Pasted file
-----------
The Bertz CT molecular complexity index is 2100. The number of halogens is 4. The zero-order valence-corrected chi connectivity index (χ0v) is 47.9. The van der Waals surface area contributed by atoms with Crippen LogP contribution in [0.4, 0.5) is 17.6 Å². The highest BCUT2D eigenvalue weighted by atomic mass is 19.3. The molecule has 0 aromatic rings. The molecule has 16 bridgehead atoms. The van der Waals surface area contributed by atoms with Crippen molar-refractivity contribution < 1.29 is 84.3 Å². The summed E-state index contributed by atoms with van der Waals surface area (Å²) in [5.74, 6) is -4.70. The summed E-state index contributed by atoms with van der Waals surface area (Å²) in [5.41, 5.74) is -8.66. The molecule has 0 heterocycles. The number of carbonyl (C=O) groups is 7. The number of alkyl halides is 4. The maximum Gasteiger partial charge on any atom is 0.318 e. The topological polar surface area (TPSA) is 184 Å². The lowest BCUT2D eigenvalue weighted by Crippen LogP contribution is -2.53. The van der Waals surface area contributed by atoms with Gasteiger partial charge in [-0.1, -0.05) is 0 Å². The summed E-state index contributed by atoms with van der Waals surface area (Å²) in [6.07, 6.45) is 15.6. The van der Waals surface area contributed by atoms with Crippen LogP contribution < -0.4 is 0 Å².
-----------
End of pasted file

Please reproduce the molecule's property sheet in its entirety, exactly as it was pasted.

The Bertz CT molecular complexity index is 2100. The number of halogens is 4. The zero-order valence-corrected chi connectivity index (χ0v) is 47.9. The van der Waals surface area contributed by atoms with Crippen LogP contribution in [0.4, 0.5) is 17.6 Å². The highest BCUT2D eigenvalue weighted by atomic mass is 19.3. The molecule has 0 aromatic rings. The molecule has 16 bridgehead atoms. The van der Waals surface area contributed by atoms with Crippen molar-refractivity contribution < 1.29 is 84.3 Å². The summed E-state index contributed by atoms with van der Waals surface area (Å²) in [5.74, 6) is -4.70. The summed E-state index contributed by atoms with van der Waals surface area (Å²) in [5.41, 5.74) is -8.66. The molecule has 0 heterocycles. The number of carbonyl (C=O) groups is 7. The number of alkyl halides is 4. The maximum Gasteiger partial charge on any atom is 0.318 e. The topological polar surface area (TPSA) is 184 Å². The lowest BCUT2D eigenvalue weighted by Crippen LogP contribution is -2.53. The van der Waals surface area contributed by atoms with Gasteiger partial charge in [-0.1, -0.05) is 0 Å². The summed E-state index contributed by atoms with van der Waals surface area (Å²) in [6.07, 6.45) is 15.6. The van der Waals surface area contributed by atoms with Crippen LogP contribution < -0.4 is 0 Å².